The information environment has changed beyond recognition throughout Europe and in most of the world, and with it, the scale and intensity and the psychological atmosphere of communication among people of various countries.

De-ideologizing relations among States, which we proclaimed as one of the principles of the new thinking, has brought down many prejudices, biased attitudes and suspicions and has cleared and improved the international atmosphere. I have to note, however, that this process has been more intensive and frank on our part than on the part of the West.

Not only had the Soviet Union been bankrupted by failed economic policies, it was further drained financially by the willingness of President Reagan to expend American treasure on a major arms buildup to which the Soviet military and political leaderships felt obligated to respond. The Soviet Union had already devoted enormous resources to its military; the pressures from the new American president compounded the pressures on its already fragile economy. Additionally, and of great importance, the information revolution was underway and the ability of communist regimes to insulate their populations from outside information was rapidly degrading. The Internet was new and its impact enormous. The contrast between the freedoms and prosperity evident in the West and the impoverishment and repression in the East was increasingly visible. Gorbachev knew that he had to move his country away from strict adherence to communism and towards increased engagement with the West. De-ideologization was his effort at winding down a Cold War that the democracies of the West were winning. The war between competing ideologies was over.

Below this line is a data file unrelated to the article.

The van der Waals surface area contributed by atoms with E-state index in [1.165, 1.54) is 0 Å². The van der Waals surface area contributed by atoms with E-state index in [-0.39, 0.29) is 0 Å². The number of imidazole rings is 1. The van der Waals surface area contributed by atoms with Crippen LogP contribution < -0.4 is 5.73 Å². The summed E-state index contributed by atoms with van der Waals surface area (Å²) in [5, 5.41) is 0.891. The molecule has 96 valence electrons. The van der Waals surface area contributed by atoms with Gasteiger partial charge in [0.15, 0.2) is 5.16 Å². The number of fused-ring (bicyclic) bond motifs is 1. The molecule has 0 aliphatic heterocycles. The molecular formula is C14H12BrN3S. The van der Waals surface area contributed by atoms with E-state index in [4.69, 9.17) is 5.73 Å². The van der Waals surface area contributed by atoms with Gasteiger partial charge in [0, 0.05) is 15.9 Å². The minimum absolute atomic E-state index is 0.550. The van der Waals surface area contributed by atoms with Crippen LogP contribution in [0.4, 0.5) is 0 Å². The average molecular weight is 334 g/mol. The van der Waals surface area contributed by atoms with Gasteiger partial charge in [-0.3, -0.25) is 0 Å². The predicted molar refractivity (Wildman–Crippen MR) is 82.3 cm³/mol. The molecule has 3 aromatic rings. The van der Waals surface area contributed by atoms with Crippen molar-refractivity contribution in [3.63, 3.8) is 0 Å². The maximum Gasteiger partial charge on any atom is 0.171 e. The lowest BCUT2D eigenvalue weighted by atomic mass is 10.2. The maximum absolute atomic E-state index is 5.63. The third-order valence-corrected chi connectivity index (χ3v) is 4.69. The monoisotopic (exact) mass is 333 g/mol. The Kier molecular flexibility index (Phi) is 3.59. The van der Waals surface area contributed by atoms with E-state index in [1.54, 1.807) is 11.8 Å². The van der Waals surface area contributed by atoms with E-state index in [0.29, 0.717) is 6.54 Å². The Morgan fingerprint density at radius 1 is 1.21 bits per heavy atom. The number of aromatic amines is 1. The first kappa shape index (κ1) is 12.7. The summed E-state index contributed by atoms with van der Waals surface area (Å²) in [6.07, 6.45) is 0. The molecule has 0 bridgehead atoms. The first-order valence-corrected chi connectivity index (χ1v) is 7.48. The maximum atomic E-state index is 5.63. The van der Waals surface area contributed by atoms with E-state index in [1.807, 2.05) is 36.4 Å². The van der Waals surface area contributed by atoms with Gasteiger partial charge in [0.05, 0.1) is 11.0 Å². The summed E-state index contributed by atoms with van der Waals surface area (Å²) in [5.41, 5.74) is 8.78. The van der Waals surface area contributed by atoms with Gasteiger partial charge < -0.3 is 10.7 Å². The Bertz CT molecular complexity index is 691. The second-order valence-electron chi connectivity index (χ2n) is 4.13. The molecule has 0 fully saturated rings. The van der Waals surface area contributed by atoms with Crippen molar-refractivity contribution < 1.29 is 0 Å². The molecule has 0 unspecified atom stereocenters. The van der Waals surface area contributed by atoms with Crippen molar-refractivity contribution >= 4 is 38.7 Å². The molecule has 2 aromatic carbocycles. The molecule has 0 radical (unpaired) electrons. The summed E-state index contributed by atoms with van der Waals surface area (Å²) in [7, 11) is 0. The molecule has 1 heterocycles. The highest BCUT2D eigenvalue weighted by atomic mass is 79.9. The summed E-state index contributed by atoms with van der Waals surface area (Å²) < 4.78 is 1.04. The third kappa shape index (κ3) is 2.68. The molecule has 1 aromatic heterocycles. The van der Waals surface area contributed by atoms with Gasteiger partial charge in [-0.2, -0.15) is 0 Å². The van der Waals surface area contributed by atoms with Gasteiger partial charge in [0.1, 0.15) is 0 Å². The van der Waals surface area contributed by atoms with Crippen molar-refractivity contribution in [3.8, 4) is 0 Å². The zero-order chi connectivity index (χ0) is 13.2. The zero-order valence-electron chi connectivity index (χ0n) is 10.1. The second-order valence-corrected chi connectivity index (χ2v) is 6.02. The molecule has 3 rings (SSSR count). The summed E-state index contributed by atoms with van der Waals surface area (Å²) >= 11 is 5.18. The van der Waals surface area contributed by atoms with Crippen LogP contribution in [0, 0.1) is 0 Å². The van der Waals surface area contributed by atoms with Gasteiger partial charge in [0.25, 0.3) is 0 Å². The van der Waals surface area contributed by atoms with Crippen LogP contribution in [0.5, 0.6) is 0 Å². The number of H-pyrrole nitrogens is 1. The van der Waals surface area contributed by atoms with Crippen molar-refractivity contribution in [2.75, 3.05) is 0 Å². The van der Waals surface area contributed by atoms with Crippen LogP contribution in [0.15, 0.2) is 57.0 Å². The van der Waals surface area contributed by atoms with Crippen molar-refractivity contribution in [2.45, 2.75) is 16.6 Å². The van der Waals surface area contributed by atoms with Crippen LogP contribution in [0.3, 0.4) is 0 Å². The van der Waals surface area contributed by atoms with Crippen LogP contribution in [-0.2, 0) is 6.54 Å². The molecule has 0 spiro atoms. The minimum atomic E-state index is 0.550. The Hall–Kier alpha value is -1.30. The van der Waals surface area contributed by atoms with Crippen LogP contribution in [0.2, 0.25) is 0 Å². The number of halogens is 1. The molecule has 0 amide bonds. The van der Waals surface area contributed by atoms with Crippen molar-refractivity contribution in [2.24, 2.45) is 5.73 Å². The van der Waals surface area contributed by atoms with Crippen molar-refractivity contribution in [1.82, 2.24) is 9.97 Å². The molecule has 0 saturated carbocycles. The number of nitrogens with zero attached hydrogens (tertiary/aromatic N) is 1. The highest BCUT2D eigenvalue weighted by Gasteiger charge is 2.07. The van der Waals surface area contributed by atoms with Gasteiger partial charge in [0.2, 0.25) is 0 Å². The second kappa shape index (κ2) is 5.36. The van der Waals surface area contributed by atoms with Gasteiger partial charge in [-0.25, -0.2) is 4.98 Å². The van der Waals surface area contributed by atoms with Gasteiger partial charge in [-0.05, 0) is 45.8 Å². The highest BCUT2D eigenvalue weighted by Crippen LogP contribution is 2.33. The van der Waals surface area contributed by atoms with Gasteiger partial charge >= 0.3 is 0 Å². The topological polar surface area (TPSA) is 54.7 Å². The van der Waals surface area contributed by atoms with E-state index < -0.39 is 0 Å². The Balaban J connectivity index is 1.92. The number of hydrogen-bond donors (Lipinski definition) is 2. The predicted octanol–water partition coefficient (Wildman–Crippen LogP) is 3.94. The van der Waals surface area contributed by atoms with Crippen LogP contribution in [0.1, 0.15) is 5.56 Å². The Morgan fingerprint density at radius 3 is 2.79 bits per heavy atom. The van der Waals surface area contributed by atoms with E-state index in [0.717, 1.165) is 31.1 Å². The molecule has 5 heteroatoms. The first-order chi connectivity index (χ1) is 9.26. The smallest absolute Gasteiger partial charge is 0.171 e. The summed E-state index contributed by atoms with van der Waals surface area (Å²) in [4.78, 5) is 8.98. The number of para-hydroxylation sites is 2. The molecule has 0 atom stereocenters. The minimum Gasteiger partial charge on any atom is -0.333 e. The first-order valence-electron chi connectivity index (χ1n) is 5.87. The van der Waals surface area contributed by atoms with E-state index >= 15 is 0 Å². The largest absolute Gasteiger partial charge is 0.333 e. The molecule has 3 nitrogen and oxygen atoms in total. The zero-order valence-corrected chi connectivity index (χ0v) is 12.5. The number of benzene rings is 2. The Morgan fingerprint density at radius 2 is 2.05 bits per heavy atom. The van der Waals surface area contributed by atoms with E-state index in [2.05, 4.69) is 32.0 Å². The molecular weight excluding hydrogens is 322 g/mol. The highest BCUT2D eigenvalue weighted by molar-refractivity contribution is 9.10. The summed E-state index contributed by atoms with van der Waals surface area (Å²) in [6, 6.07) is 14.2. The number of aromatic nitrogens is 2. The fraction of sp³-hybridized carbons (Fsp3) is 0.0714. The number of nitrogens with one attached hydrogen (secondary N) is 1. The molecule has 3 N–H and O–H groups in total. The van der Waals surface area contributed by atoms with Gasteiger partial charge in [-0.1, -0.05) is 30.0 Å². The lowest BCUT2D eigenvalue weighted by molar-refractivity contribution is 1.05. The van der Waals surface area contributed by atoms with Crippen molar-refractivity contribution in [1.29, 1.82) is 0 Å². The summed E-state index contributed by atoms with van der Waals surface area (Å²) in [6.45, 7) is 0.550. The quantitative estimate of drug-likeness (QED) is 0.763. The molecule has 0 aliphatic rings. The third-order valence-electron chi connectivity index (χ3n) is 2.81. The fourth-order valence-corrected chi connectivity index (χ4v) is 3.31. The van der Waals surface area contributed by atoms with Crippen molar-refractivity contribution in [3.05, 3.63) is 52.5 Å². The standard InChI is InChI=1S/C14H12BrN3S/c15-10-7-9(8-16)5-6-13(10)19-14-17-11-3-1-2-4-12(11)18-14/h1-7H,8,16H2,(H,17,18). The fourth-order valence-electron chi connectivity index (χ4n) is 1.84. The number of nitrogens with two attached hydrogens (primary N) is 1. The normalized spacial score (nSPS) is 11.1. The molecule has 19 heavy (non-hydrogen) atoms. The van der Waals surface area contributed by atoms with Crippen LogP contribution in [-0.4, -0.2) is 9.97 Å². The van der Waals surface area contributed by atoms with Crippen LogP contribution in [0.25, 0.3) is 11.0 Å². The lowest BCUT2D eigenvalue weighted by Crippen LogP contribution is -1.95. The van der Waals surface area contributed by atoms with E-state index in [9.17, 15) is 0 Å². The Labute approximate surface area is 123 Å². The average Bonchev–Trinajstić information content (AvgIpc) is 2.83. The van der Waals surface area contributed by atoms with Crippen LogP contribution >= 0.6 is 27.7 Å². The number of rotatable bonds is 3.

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To answer this question, we must look at the context of Gorbachev's speech. This speech was delivered to the United Nations in 1988, a time when political and social change was reaching a tipping point in the Soviet Union and Eastern Europe. The world was approaching what Gorbachev himself called a "new world order" elsewhere in the speech, and even though neither he nor most other observers anticipated the collapse of communism in the USSR in 1989, he was attempting to foster an atmosphere of international cooperation. In doing so, he hoped to create an atmosphere in which he could bring about what he saw as much needed reforms, known as glasnost and perestroika, within the Soviet Union itself. To do this, he needed normalized relations with the United States, as the Cold War had forced him to devote an unsustainable amount of resources to military spending. In this speech, he announced his intent to reduce the size of the Soviet military by 500,000 men, to work toward limitations on nuclear weapons, and above all to tolerate political change in former Soviet satellite nations. So when he said "the de-ideologization of interstate relations has become a demand of the new stage" he meant that the Soviet Union and the United States had to be prepared to accept political and social change, particularly in Eastern Europe. Europe had for many years been divided along the ideological and political lines of the Cold War, and as the nations of Eastern Europe began to pursue alternate political and social arrangements to communism, the Soviets had to be prepared to accept this. So in many ways, this line was more than a invitation to improve relations between the US and the USSR. It was a call for cooperation between the powers of the world to shape the new world order. It would also, as mentioned above, facilitate political change in the Soviet Union that Gorbachev hoped would establish a "socialist state based on the rule of law."